Ordinary language is all right.
One could divide humanity into two classes:
those who master a metaphor, and those who hold by a formula.
Those with a bent for both are too few, they do not comprise a class.
For sake of comparison, my robot helper sez these are approximately - it sez that in a robot voice, A-PROX-I-MATE-LEE - the most-played tracks of the past two years according to me, and it, er, uh, me, with it:
'Party and Bullshit' (20)
'Still Tippin' (17)
'Hey Now (Mean Muggin)' (17)
'To Live and Die in L.A.' (16)
'Kevin Rowlands 13th Time' (15)
'Fancy Clown' (14)
'Black Superman' (12)
'You're Wondering Now' (11)
'Gotta Have It' (10)
'II B.S.' (10)
'High Come Down' (10)
'The Jump Off' (10)
'Bus Driver' (10)
'Southern Man' (10)
'Happy People' (10)
'Orange Rolls, Angel's Spit' (10)
'Unmade Bed' (10)
'B R Right' (10)
'Cadillac on 22's' (9)
'Hovi Baby' (9)
'Under the Sun' (9)
'Just Blaze, Bleek & Free' (9)
'Tokyo Eye' (9)
'Body and Soul' (9)
'Ain't a Thug' (9)
'Three Card Molly' (9)
'Rainy Night in Georgia' (8)
'Wheaton Calling' (8)
'Rock 'n Roll Suicide' (8)
'Shopping Bags (She Got From You)' (8)
'I Love You (Listen to This)' (8)
'Mind Playing Tricks On Me' (8)
'Last Exit' (8)
'Send Me Shivers' (8)
'Born Again' (8)
'Bring Em Out' (8)
'Me and Mia' (8)
'Lean Back (Remix)' (8)
'Try Again' (7)
'Flipmode Squad Meets Def Squad' (7)
'25 or 6 to 4' (7)
'Does Anybody Really Know What Time It Is' (7)
'Flava In Ya Ear (Remix)' (7)
I'm sure this all means something or other.
I used to be unstoppable with a comma.
I dunno about least interesting - I'm kind of impressed that somehow Mike Jones has grafted onto his flow, here and elsewhere, which kind of wavers between bluntness and lameness (so that, you know, he's real or something), two tics that complement it: the incessantly one-joke self-promotion campaign (who is Mike Jones? who is Mike Jones? who is Mike Jones? I'm Mike Jones! - speaking of which, I'm too shy to call his phone number, 281-330-8004, which is plastered all over the packaging and recording of one of his mix cds, but I would be pleased to find that he actually answers it himself, and disappointed if it's just a message drop, or worse, his agent), and the vaguely hypnotic (I wonder if it has anything to do with screwing and chopping?) repetitions, where for apparently very little reason he'll pick a whole couplet and repeat it like forty times.
I have consulted iTunes, which is more organized than me, except that it fucks up keeping track of playcounts sometimes. It says that I have 57 tracks sitting in my '2005 singles' playlist right now; I've played less than half of them, played those 32 tracks 92 times, and played 'Still Tippin' at least twenty percent of the times. If it does not turn out to be my Skinner Box rat-pellet single of the year, it will be because I get sick of it and never want to hear it again until I am 40, which will probably be embarassing (to someone else).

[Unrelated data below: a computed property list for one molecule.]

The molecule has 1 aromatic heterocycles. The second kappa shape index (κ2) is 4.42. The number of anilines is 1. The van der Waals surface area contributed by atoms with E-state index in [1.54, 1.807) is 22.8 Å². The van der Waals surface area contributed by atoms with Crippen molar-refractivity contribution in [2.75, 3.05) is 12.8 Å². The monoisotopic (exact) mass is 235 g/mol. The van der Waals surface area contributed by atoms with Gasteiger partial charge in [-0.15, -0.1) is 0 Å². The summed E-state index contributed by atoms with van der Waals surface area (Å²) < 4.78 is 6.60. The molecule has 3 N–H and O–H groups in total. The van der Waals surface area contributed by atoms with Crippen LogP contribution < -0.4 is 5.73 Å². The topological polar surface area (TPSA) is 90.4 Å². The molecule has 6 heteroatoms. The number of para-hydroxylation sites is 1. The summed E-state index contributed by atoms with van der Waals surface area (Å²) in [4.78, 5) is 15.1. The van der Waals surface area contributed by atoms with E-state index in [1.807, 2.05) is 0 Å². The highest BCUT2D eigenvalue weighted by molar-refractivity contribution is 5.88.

I've been wishing I could get ahold of the papers presented at the pop conference. Oliver Wang has posted the paper on 'Apache' by Matos (who posts the original draft on his blog anyway), as well as a bunch of different recordings of, or sampling, 'Apache'.
'To watch them play is to wonder why everyone in the audience is taking them so seriously. As refugees from the zealously ethical punk counterculture seeking asylum in the hopelessly style-obsessed indie subculture, that's their cross to bear.'
Does it seem odd that stripping wasn't invented until the twentieth century? Does it seem odd that it was 'invented'? (Or 'discovered' maybe?) I can't decide.
Another way of saying that might be to ask how much sense it makes to talk about the 'form', in Adorno's sense, of a joke. My intuition at the moment is that anything that could be interestingly called the 'form' of a joke will draw in so much about the joke's situation - in language, in the knowledge and affective understanding (a la Ted Cohen) of the joke-teller and the audience - that it would be missing some kind of point to insist on it being the form of the joke, as the brief event of speech or writing between people that we might be inclined to limit it to. And, if so: then wouldn't we really be looking to attribute the 'form', the sedimentation of content, to something larger, shared, and most importantly, not yet objectified, about language? Wouldn't that be nice? A reason for saying: it's not as bad as it seems. (Adorno would probably prefer to say: it could be worse, then.)
I wonder just how surrounded by these promises we might find ourselves if we were able to locate them in creations less formally elaborated than the string quartet, the play, the painting; Ted Cohen, for example, would probably let in jokes and metaphors, having found no great reason not to. These are made of language; it's a small step from there to the possibility of hearing the promise whenever someone opens her mouth.
'Does a philosopher give invitations to a lecture? Isn't it that, just as the sun attracts nutriment to itself, so he attracts those who will be benefited? What physician issues invitations for someone to be cured by him?'